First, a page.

Far flown the canyon side, buried in the smothering depths,
men and women struggled and died. Freakish fate looked after
some and left others to their stifling doom.
It was a horrible tragedy, enacted high up in the wind
swept passes of the Cascade*, with only the bleak mountain
tops as witnesses.
23 DEAD. 25 MISSING. 20 HURT.
Twenty-three arc known to be dead, 20 arc. injured ant!
25 are missing—and missing al the bottom of that snow-choked
canyon means death.
This down-rushing death came ss the frightful climax of a
week of terror and despair. Penned in at the mountain top lit
soft, treacherous snow, facing hunger and cold, while day and
night the slides thundered strain them; the passengers aboard
the train have lived in hourly fear. Death stared at them from
cvfrysidr „ ; ,-, *.. Imt tin
Inside the tunnel they were safe from snowslidcs, but the
dread bf being locked in there and left to die was too great.
They begged tlie conductor to take them out into the open, lie
did so. Hardly were they out in the air when a slide blocked
the n-ar to the tunnel, another piled a mountain of snow in
front of the train.
COULD ONLY WAIT.
Hemmed in on all sides, the 72 passengers could do nothing
but watt —wait while the thunders of falling avalanches chilled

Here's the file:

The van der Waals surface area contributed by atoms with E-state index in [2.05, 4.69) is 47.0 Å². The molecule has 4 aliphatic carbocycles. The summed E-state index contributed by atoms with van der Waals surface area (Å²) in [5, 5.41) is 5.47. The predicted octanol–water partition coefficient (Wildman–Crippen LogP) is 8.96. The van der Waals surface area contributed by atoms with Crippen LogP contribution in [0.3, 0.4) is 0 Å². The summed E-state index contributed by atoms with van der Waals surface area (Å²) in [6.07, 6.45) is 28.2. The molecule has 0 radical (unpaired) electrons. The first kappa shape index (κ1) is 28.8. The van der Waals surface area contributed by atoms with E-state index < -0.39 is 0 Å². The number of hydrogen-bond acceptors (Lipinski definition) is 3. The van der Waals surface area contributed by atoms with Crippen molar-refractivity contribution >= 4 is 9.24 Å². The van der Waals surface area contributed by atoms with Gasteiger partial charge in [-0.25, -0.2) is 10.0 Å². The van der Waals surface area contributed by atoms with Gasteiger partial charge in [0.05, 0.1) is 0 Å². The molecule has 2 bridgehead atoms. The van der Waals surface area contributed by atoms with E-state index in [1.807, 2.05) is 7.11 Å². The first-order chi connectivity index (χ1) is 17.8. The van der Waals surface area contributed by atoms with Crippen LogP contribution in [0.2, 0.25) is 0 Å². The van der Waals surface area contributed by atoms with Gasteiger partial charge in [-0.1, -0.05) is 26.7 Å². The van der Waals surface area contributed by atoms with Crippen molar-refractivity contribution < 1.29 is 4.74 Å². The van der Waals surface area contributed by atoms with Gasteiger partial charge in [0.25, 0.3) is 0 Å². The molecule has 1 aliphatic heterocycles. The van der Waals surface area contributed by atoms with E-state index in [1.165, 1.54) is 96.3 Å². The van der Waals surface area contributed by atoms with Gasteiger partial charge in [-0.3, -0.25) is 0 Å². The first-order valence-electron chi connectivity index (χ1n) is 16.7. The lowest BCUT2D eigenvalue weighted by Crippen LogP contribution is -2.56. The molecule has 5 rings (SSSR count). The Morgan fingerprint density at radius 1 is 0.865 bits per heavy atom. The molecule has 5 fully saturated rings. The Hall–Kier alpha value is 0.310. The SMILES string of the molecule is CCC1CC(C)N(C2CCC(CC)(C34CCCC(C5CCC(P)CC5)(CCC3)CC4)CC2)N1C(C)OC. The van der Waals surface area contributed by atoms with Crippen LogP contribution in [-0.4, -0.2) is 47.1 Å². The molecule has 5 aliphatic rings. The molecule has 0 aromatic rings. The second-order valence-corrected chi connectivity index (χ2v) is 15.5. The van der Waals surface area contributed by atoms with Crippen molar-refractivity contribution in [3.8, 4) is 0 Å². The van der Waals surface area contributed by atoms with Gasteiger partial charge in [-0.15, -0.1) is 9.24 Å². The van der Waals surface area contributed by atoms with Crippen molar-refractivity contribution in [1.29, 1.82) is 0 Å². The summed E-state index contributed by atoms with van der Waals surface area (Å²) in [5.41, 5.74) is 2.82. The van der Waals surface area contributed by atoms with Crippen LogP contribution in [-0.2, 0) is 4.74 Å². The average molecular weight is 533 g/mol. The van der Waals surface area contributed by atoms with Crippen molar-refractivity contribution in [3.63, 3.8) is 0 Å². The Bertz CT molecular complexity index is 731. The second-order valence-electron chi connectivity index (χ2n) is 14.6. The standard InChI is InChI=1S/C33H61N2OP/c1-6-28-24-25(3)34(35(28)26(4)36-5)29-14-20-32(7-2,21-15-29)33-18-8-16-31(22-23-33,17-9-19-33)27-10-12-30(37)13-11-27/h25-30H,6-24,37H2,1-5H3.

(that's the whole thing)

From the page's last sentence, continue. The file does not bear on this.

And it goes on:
their souls. They were but a few weak human beings caught
in one of nature's crudest traps, They could do nothing fur
themselves but wait ami hope—-liopc that the little spot they
occupied would not be swept fiver.
Anil nil tl.' tlm" Ilut snow tt hs pilltiK up on ttie. , '.i_... . iitiovn Hit.
train; tbe snow plied up snd tha rarm wind* loosened ti» nrlp,
Until'tbn limtßlil i-aiue wlioil Ihn wi'lslil above overbalanced tho
Krunp below, nnd Ihn vt hoi" iiiiiku ciiinu lnnilit.i: down, nwn-pltig
over_.tl.lnK 1" Us path- Notlilwt Unit mini DSS mndn could resist it.
Continued on Page Three.
•^IQM^I.
EDITION
:.^^7\X
SEATTLE, WASH., WEDNESDAY, MARCH 2, 1910.
FREIGHT TRAIN STANDING AT DEPOT IN WELLINGTON, WHERE TERRIBLE SLIDE OCCURRE D
***a*a*a*a*.*,*, aa*******,m.*.*.*.*•*.*****.*.*.*
i HAS THIS LEOPARD I
! CHANGED ITS SPOTS?!
I in v *
(From the Seattle Daily Times. April 25. 190fi)
"If Mr. Gill means to have it Understood that Mayor Moore
is interfering with tin right* of Ihe council when he exercises
his charter right to enforce the law of the city against every
drinking place, bawdy house and gambling den in the city, 'hen
iwe will admit that Mayor Mcmrc has become offensive to at
least one member of the council. Had Mayor Moore approved
, every saloon license which has been handed up to him since he
became chief executive of the city; had he let the blind pigs
stone in the Third ward, whose owners are among the supporters